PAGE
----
Designing Drupal's Mobile Navigation

LewisNyman's picture

The first problem we need to solve is how users get around Drupal's interface on devices with small screens and touch screens. See the D8MUX road map.

Let's do some brainstorming and prototyping over how we get this good on mobile.

What do we need?

  • Simple
  • Consistent
  • Finger friendly
  • Complementary - The navigation can't upstage the main purpose of the page or task.

Current pain points

One page many purposes

Designing for mobile forces you to really focus on the purpose of each page. The majority of users come to a page for one purpose. Drupal has a tendency to get in their way.

Take the 'Content' page as an example. It's primary purpose is to browse actionable content. Before we even hit the list of nodes we are treated to a content/comments tab choice, a call to action to add content, a filter form, and a bulk update form. When we hit the list, we are given a link to navigate to the front facing view, it's vital statistics, a link to navigate to the author's profile, a delete action, and an edit action. Sounds like a mouthful doesn't it? It's painful when the viewport is shrunk.

You can see similar issues on the 'People" page, the 'Content Type' page, and the devil itself; the 'Modules Page'.

What would an iPhone app do?

iPhone apps have three main metaphors for navigation. Apple's SDK comes with most of the code ready made so app developers get it way and Apple users don't have to put up with mystery meat.

Deck of cards

Imagine several cards placed side by side. Each one contains related information. Users flick backwards and forwards through the deck. It's impossible to jump to a particular card in the list.

Only local images are allowed.

Only local images are allowed.

All the information is displayed without any scrolling. This metaphor is clearly not meant for complex navigation, Apple hard codes the card limit at 20.


The tabs metaphor needs no introduction. Drupal's current navigation toolbar uses this metaphor, allowing users to jump between top level sections of the admin interface to perform tasks one after another. It's worth bearing in mind that the Drupal Seven usability testing at the University of Minnesota revealed that participants didn't actually use the navigation in this way.

Only local images are allowed.

How does the iPhone handle the tabs metaphor? Well it makes them big and fat, adds some icons and fixes them to the bottom of the viewport to make them thumb friendly. It also limits the number of visible tabs to five. Add any more and they become hidden behind a "More" tab.

Only local images are allowed.

Tree structure

Image a list of a list of a list. The iPhone handles this information structure with sequences of pages full of menu items. Tapping each item takes us deeper towards our objective or actionable item.

Only local images are allowed.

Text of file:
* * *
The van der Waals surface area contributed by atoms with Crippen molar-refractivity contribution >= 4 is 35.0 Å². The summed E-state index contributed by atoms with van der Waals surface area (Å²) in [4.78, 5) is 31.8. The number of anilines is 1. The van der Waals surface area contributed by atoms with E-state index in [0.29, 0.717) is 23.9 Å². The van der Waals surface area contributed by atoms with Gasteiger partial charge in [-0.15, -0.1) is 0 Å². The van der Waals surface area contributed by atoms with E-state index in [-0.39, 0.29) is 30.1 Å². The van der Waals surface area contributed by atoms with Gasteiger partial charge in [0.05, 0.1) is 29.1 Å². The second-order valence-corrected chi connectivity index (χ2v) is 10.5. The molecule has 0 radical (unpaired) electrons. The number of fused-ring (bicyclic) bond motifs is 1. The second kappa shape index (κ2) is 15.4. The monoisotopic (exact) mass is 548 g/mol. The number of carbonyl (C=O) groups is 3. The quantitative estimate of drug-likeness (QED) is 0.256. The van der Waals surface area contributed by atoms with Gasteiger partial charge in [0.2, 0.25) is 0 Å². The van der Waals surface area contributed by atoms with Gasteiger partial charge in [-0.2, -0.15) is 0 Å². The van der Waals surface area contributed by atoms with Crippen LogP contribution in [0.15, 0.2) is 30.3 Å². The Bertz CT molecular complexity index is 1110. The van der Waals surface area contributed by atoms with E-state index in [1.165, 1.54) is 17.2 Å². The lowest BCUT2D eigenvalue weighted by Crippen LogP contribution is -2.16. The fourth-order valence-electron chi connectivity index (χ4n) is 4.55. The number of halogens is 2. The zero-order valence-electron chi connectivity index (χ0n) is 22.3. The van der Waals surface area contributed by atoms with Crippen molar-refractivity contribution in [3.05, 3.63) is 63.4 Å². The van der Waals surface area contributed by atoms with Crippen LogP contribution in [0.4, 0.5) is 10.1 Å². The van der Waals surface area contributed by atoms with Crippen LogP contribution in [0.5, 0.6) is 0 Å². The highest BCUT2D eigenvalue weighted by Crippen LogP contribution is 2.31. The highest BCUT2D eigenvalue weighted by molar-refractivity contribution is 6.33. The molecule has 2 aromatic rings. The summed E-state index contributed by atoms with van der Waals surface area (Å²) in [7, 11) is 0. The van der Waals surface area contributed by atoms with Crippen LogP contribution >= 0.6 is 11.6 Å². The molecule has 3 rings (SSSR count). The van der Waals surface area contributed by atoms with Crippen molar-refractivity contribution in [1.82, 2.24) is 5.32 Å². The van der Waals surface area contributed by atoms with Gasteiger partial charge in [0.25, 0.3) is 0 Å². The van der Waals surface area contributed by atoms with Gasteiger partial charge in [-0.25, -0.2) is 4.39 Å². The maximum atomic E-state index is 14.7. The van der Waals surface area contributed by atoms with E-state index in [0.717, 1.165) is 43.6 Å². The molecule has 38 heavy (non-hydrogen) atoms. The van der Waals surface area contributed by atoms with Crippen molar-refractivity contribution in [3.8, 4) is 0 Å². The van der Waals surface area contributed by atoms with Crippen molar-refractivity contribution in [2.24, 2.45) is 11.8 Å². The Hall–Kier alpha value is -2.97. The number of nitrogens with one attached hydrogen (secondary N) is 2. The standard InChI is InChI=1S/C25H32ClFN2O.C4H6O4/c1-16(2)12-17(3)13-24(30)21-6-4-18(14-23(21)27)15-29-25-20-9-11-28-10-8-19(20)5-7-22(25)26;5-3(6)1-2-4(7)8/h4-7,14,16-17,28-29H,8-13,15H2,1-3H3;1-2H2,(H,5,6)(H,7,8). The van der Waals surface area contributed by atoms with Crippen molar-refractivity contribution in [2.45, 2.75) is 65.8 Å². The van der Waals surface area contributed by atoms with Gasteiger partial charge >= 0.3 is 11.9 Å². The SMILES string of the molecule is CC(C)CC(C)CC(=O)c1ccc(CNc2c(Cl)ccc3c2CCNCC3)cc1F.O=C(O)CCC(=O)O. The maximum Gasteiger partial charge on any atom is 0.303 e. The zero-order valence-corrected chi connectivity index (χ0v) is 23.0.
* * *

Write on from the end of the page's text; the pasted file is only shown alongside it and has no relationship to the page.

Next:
More resources and examples


Ok, so these are native

Bojhan's picture

Ok, so these are native solutions. Are we looking at how other sites manage this too, or are we just exploring native solutions?

I am not sure I understand, how from the research we have done people didn't use tabs?

I included a link to the

LewisNyman's picture

I included a link to the usability study results in the post above:

Participants understood when they were performing administrative activities and frequently used the overlay's "close" button to return to their previous location or before preparing to start a new task.

I don't see a distinction between a native app and web app from a user perspective. All the concepts and models they use in native apps we can use on the web. I used Apple's own iPhone apps as examples because of their design authority.


corbacho's picture

This site can be useful for inspiration:

Mobile Best Practices

lukebrooker's picture

If we can use this site as a reference, I think it would give us some useful guidelines.

Also if you haven't yet seen that would also be good to keep in mind.

Thanks guys, I've added a

LewisNyman's picture

Thanks guys, I've added a resources section to the bottom of the post.

I'm working on a html prototype of how the navigation could work. If anyone has anyone has any ideas jotted down I would love to see them.

Static HTML Prototype

LewisNyman's picture

I've been working on a static html prototype of how this navigation could work on mobile.

Type in to your mobile browser to used the prototype. Bear in mind this was not fully cross device tested so there may be some bugs. I'll go over the main points of the design.

Consistent Navigation Pages

All navigation screens have the same layout and basic elements. The pages are currently using table layouts now use the same list format as the others.

Tabs have been dropped in favour of another navigation level. An example is the content page.